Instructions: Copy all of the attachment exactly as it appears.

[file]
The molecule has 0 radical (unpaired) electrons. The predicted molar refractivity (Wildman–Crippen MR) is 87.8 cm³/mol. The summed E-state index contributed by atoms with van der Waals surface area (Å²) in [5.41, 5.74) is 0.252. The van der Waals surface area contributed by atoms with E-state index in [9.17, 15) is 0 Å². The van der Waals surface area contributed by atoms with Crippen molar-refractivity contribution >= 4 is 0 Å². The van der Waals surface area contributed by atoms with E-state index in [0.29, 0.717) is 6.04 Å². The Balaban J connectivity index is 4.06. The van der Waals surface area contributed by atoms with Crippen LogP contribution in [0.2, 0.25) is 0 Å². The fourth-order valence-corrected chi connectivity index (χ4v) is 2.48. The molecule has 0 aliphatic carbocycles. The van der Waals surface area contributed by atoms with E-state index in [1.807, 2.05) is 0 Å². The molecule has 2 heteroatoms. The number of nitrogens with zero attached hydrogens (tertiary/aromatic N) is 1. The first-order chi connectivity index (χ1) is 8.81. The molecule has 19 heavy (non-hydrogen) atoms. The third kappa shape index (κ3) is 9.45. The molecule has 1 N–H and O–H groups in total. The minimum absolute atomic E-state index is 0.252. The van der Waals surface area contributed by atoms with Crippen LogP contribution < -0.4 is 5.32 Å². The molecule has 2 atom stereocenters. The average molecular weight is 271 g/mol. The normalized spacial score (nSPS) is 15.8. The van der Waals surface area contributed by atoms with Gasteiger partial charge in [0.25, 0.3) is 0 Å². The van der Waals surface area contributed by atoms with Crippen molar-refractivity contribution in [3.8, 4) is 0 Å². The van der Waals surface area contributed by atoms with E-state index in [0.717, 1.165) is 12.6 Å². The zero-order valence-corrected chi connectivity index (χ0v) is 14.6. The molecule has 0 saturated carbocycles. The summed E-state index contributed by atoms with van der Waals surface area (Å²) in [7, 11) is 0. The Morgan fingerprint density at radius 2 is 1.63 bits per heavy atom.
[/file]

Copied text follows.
The molecule has 0 radical (unpaired) electrons. The predicted molar refractivity (Wildman–Crippen MR) is 87.8 cm³/mol. The summed E-state index contributed by atoms with van der Waals surface area (Å²) in [5.41, 5.74) is 0.252. The van der Waals surface area contributed by atoms with E-state index in [9.17, 15) is 0 Å². The van der Waals surface area contributed by atoms with Crippen molar-refractivity contribution >= 4 is 0 Å². The van der Waals surface area contributed by atoms with E-state index in [0.29, 0.717) is 6.04 Å². The Balaban J connectivity index is 4.06. The van der Waals surface area contributed by atoms with Crippen LogP contribution in [0.2, 0.25) is 0 Å². The fourth-order valence-corrected chi connectivity index (χ4v) is 2.48. The molecule has 0 aliphatic carbocycles. The van der Waals surface area contributed by atoms with E-state index in [1.807, 2.05) is 0 Å². The molecule has 2 heteroatoms. The number of nitrogens with zero attached hydrogens (tertiary/aromatic N) is 1. The first-order chi connectivity index (χ1) is 8.81. The molecule has 19 heavy (non-hydrogen) atoms. The third kappa shape index (κ3) is 9.45. The molecule has 1 N–H and O–H groups in total. The minimum absolute atomic E-state index is 0.252. The van der Waals surface area contributed by atoms with Crippen LogP contribution < -0.4 is 5.32 Å². The molecule has 2 atom stereocenters. The average molecular weight is 271 g/mol. The normalized spacial score (nSPS) is 15.8. The van der Waals surface area contributed by atoms with Gasteiger partial charge in [0.25, 0.3) is 0 Å². The van der Waals surface area contributed by atoms with Crippen molar-refractivity contribution in [3.8, 4) is 0 Å². The van der Waals surface area contributed by atoms with E-state index in [0.717, 1.165) is 12.6 Å². The zero-order valence-corrected chi connectivity index (χ0v) is 14.6. The molecule has 0 saturated carbocycles. The summed E-state index contributed by atoms with van der Waals surface area (Å²) in [7, 11) is 0. The Morgan fingerprint density at radius 2 is 1.63 bits per heavy atom.